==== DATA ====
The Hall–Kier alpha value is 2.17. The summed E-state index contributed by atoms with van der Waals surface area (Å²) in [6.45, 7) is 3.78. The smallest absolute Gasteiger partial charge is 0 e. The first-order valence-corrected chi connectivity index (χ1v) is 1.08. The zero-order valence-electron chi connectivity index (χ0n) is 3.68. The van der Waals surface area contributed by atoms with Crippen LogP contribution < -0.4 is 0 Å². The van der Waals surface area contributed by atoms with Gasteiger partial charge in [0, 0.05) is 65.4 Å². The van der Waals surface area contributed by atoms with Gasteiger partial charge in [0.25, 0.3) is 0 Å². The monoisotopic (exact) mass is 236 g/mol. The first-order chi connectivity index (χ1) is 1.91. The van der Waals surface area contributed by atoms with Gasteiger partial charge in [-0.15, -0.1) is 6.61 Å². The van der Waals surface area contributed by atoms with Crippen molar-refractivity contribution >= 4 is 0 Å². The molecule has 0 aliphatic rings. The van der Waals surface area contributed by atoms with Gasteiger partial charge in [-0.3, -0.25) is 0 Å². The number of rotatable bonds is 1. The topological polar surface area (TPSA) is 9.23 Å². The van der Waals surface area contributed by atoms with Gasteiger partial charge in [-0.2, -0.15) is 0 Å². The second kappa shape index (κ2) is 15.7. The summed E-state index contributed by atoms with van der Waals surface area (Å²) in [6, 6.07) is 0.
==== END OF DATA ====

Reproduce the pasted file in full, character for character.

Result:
The Hall–Kier alpha value is 2.17. The summed E-state index contributed by atoms with van der Waals surface area (Å²) in [6.45, 7) is 3.78. The smallest absolute Gasteiger partial charge is 0 e. The first-order valence-corrected chi connectivity index (χ1v) is 1.08. The zero-order valence-electron chi connectivity index (χ0n) is 3.68. The van der Waals surface area contributed by atoms with Crippen LogP contribution < -0.4 is 0 Å². The van der Waals surface area contributed by atoms with Gasteiger partial charge in [0, 0.05) is 65.4 Å². The van der Waals surface area contributed by atoms with Gasteiger partial charge in [0.25, 0.3) is 0 Å². The monoisotopic (exact) mass is 236 g/mol. The first-order chi connectivity index (χ1) is 1.91. The van der Waals surface area contributed by atoms with Gasteiger partial charge in [-0.15, -0.1) is 6.61 Å². The van der Waals surface area contributed by atoms with Crippen molar-refractivity contribution >= 4 is 0 Å². The molecule has 0 aliphatic rings. The van der Waals surface area contributed by atoms with Gasteiger partial charge in [-0.3, -0.25) is 0 Å². The number of rotatable bonds is 1. The topological polar surface area (TPSA) is 9.23 Å². The van der Waals surface area contributed by atoms with Gasteiger partial charge in [-0.2, -0.15) is 0 Å². The second kappa shape index (κ2) is 15.7. The summed E-state index contributed by atoms with van der Waals surface area (Å²) in [6, 6.07) is 0.